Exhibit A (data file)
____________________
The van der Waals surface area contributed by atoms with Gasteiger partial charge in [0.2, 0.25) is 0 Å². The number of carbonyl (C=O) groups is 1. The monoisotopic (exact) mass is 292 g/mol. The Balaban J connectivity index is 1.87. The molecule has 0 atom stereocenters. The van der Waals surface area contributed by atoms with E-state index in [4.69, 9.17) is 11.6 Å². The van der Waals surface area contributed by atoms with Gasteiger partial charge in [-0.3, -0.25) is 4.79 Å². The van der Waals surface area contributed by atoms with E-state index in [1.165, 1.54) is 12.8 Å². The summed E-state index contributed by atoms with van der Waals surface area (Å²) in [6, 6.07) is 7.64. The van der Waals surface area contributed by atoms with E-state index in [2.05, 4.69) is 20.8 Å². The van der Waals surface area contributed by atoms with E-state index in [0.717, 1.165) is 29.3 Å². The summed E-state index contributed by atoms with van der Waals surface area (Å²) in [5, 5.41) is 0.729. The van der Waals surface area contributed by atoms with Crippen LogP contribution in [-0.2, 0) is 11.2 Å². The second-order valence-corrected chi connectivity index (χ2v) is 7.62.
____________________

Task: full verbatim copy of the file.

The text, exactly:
The van der Waals surface area contributed by atoms with Gasteiger partial charge in [0.2, 0.25) is 0 Å². The number of carbonyl (C=O) groups is 1. The monoisotopic (exact) mass is 292 g/mol. The Balaban J connectivity index is 1.87. The molecule has 0 atom stereocenters. The van der Waals surface area contributed by atoms with E-state index in [4.69, 9.17) is 11.6 Å². The van der Waals surface area contributed by atoms with Gasteiger partial charge in [-0.3, -0.25) is 4.79 Å². The van der Waals surface area contributed by atoms with E-state index in [1.165, 1.54) is 12.8 Å². The summed E-state index contributed by atoms with van der Waals surface area (Å²) in [6, 6.07) is 7.64. The van der Waals surface area contributed by atoms with E-state index in [2.05, 4.69) is 20.8 Å². The van der Waals surface area contributed by atoms with E-state index in [0.717, 1.165) is 29.3 Å². The summed E-state index contributed by atoms with van der Waals surface area (Å²) in [5, 5.41) is 0.729. The van der Waals surface area contributed by atoms with Crippen LogP contribution in [-0.2, 0) is 11.2 Å². The second-order valence-corrected chi connectivity index (χ2v) is 7.62.